I object: A male feminist’s view on the Duchess of Cambridge’s Wedding dress

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Welcome to our wedding

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Maybe I should be watching more TV but I honestly had no idea what Kate Middleton looked like. There must have been times I would have heard references to her and thought she was some kind of actress or model. And frankly, I still don’t care.

But I do care about her dress. I am quite naive in the way of things (despite my interest in the ethnography of the everyday) so the fact that it may matter what the future queen will be wearing on her wedding day was not obvious to me. And matter more to many than whether a former prime minister or two were invited. I heard about it on the Today programme this morning and realised that I had been pretty silly not to have thought about it and then all was clear when I got a text from a female friend who professed that the dress was the main thing of import.

And there’s really nothing all that wrong with that. The fate of two luminary has beens is really of no more ritual import (probably quite a bit less) than the dress of one of the key participants in the nuptial proceedings. There are all sorts of legitimate concerns such as the allusions to fashions and traditions, the nationality and status of the designer, the possibility of a radical statement being made, and so on. Dresses obviously matter. And the fact that they matter more to women than men should make them no less important.

Pince William and Kate Middleton's wedding

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But then I saw it. It was by accident on a page talking about online streaming records (the sort of thing I take an interest in of an afternoon). And I remembered how much I hate female dresses (almost as much as women’s shoes). First, I hate them because they look uncomfrotable (but then a certain amount of discomfort is to be expected during a ritual). But more importantly I hate them because of the actual ritual symbolism. Ms Middleton was standing next to Mr Windsor who was clad in some sort of military get up as befits the protector of a nation. And she was smiling presumably to indicate some sort of emotional attachment to the man (whether a genuine affection or a public performance or a mixture of both is of no relevance to me). However, whereas his dress spoke of conquest and spoils of war, hers was all captured fecundity. She was the symbol of putting all of the women whose gaze was firmly fixed on every frill and curve in their procreative and caring place. The Royal family captured the youth and fertility of the nation into its net and was displaying its prize.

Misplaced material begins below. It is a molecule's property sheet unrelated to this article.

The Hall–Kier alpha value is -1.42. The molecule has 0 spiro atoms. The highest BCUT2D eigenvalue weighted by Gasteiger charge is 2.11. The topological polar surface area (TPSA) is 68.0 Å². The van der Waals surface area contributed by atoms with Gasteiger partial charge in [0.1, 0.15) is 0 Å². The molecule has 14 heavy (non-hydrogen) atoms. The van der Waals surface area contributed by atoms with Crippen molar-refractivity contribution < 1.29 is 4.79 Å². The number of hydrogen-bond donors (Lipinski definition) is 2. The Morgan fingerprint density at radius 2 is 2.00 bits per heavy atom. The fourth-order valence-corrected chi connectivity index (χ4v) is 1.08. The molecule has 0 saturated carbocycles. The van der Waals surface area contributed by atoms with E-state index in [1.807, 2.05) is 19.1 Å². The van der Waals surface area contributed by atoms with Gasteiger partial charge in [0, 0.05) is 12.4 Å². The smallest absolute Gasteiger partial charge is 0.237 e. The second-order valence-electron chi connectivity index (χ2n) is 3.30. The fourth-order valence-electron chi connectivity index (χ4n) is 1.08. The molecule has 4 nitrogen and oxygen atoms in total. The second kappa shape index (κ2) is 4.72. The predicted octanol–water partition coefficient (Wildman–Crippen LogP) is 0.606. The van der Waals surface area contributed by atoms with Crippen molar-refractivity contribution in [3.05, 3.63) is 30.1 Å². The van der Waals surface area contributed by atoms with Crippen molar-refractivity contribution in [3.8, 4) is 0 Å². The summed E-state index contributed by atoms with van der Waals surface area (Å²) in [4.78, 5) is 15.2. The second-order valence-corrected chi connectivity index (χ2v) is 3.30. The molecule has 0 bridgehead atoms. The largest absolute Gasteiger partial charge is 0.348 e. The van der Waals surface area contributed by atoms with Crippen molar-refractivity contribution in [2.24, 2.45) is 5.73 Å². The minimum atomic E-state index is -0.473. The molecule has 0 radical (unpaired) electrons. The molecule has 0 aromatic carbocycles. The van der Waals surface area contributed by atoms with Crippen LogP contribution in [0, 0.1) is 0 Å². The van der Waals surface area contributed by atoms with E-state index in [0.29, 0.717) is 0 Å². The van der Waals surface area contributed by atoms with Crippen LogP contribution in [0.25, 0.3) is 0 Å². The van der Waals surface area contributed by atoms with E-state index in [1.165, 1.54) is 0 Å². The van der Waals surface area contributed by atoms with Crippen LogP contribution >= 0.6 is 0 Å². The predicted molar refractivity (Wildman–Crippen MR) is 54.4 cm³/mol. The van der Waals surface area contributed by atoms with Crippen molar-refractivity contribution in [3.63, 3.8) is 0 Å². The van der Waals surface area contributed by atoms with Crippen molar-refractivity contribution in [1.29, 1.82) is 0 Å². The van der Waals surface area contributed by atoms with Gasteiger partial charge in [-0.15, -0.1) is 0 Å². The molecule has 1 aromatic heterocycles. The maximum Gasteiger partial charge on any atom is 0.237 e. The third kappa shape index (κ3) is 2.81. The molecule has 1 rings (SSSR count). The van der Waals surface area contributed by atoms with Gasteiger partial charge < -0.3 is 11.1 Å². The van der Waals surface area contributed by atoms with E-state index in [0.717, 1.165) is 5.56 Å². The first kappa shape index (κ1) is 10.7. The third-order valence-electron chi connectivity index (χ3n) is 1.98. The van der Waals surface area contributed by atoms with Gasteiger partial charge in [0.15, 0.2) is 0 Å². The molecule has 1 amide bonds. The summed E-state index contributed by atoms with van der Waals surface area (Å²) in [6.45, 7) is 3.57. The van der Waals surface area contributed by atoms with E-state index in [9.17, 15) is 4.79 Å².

I probably would have hated any wedding dress but this one seemed to me particularly insidious in the understated manner with which it suggested tradition and a sexual act of possession being performed right before the adoring eyes. Why not break with tradition and wear Clintonesque trousers? You can allude to the past with a frilly hat if absolutely necessary! OK, perhaps here I am imputing my revolutionary desire onto a woman who probably quite enjoys the opportunity to play the role of a traditional princess. And I don’t believe there’s anything wrong with women playing traditional roles if that’s the sort of game they either enjoy or from which they can derive power. Also, it is entirely possible since I don’t speak the language of dresses that I misunderstood the symbolism of this one. Maybe it is one merging modernity with the past in a way I’m not able to understand. But even then I believe my general point stands: We need new rituals of formality for new times not reliant on gender roles just for the sake of them. And since the roles of men and women in marriage have changed, shouldn’t the way in which they are consecrated change also?

Man and Wife

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All dress is a mask in the performance of one role or another. But it is important that like any actor, a woman can step away from the role she playing. There’s lots of evidence that a burqa can be an empowering statement fraught with social and political as well as gender classifications. Only it is too easy a mask to weld onto a woman’s face. Just as much as a dress stressing sexual availability while the adjacent man’s demands executive power. There is nothing in our society that justifies that division of power so why not try to invent new rituals that promote the kind of public equality we want to see.